Published: February 25th 2012February 25th 2012
Sweet treats on the bus to Medellin
The coastal vacation started off with plans to spend soaking up all the joys paradise has to offer but turned out to be quite a crazy, death defying adventure. We basically found ourselves constantly playing with fire and somehow only coming out with a few burns. I seriously don’t understand how we survived them.
Carrie is another volunteer from England and had planned to travel to the coast on her last few weeks here in Colombia, it was the perfect chance for me to get there as I’ve been itching to go since my arrival. Plus the past few weeks have been filled with pointless, various drama with the administration here at the organization, which has caused much unneeded stress; ie they tried to charge me double rent (they’re constantly trying to find a way to screw over all of the volunteers). Needless to say, I simply just needed a break. The only hitch was I needed to hop the border to renew my visa during this trip to the coast. Venezuela was quite tempting and so much closer to the places we had planned to go, but is way too dangerous to dare try. Jumping over the Panamanian border
was the best option and just so happens to be paradise simply waiting for us on the other side. Winning! I definitely felt better after discovering this, since Carrie had decided to come all the way with me to Panama as well. The Plan:
We would take a bus to Medellin and spend the weekend there. Then bus to Turbo where you catch a boat to go across the bay to the small secret gems of Capurgana or Zapzurro, two undiscovered tropically gorgeous towns of Colombia, where you then take another boat to a Porto Obladia of Panama –to get those passport stamps. We then carry on our journey on another boat to San Blas Islands, from which my research made it sound so very close to the border, and then find a reasonably priced sailboat tour to take us around the islands and then off to Cartagena. Should there be not boats, then we just back track and bus from Turbo to Cartagena (roughly ten hours). Easy peasy, right? Yeah, not so much!
Before I left on our 10-hour bus trip to Medellin, I displayed my excitement on Facebook where my friend’s sister, who lives in Bogota,
saw my status and decided to join at the last second. I immediately told her all the other places we were planning on going so she should come prepared for some fun in the sun. But before she booked a flight out to Medellin, she asked some Colombian friends and was petrified to go to Turbo. According to her sources, Turbo is FARC headquarters and the town had been recently shut down because it was too dangerous. Now Carrie and I were re-thinking our plans; but I didn’t have much of a choice, I had to leave the country by Feb. 8th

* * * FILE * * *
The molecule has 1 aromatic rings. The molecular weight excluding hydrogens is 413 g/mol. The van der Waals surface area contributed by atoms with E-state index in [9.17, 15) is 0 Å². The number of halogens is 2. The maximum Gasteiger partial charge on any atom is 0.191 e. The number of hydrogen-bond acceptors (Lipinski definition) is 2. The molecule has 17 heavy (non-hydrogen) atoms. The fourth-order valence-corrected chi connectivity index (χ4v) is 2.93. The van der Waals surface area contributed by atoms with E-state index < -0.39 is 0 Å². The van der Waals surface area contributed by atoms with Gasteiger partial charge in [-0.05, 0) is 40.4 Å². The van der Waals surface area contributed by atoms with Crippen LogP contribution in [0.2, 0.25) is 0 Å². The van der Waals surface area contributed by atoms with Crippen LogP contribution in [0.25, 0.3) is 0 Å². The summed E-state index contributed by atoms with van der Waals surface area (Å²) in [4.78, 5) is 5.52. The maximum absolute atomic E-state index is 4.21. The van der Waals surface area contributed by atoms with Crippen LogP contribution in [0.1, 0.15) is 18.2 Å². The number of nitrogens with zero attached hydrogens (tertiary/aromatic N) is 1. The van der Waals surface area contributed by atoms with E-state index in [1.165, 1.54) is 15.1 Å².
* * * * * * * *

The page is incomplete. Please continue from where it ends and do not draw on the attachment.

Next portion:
, I had to keep going. So we asked around and none of the Colombians gave us an iota of worry, which they’re quite paranoid people so that put me at ease. But what really helped was when I met Pablo Escobar’s brother, Roberto, and his right-hand man in Medellin, I asked if it was safe to go to Turbo. They both blew it off practically laughing at me and told me not to worry. Roberto even added if I should have problems then just call him. Phew! Ain’t nothing like having an Escobar by your side in Colombia!
Shabam! Now only if he could just helicopter us over….
So game back on and I called Monica to let her know it was safe! She came late that Saturday night just in time to meet Carrie’s split personality: Dengue. Earlier that evening, after dinner, Carrie came down with Dengue Fever –like-symptoms and was out for the count the rest of the night. Since then she became known as Dengue, especially since the poor thing continued to have bad luck in the health department throughout the trip!
Sunday we sort of toured around Medellin, nobody was exactly moving too fast that morning, and we wound up on a gondola ride overlooking a good portion of Medellin. Now this normally sounds great, but it turns out Monica is scared of heights. She powered through anyway, and despite having some very minor freakouts, she was fine. What a great start for her!
The next morning we took off to face Turbo, where we had planned to spend as little time as possible. We were already joking around trying to figure out how to disguise our white selves as to not stand keeping us out of harms way, but the only solution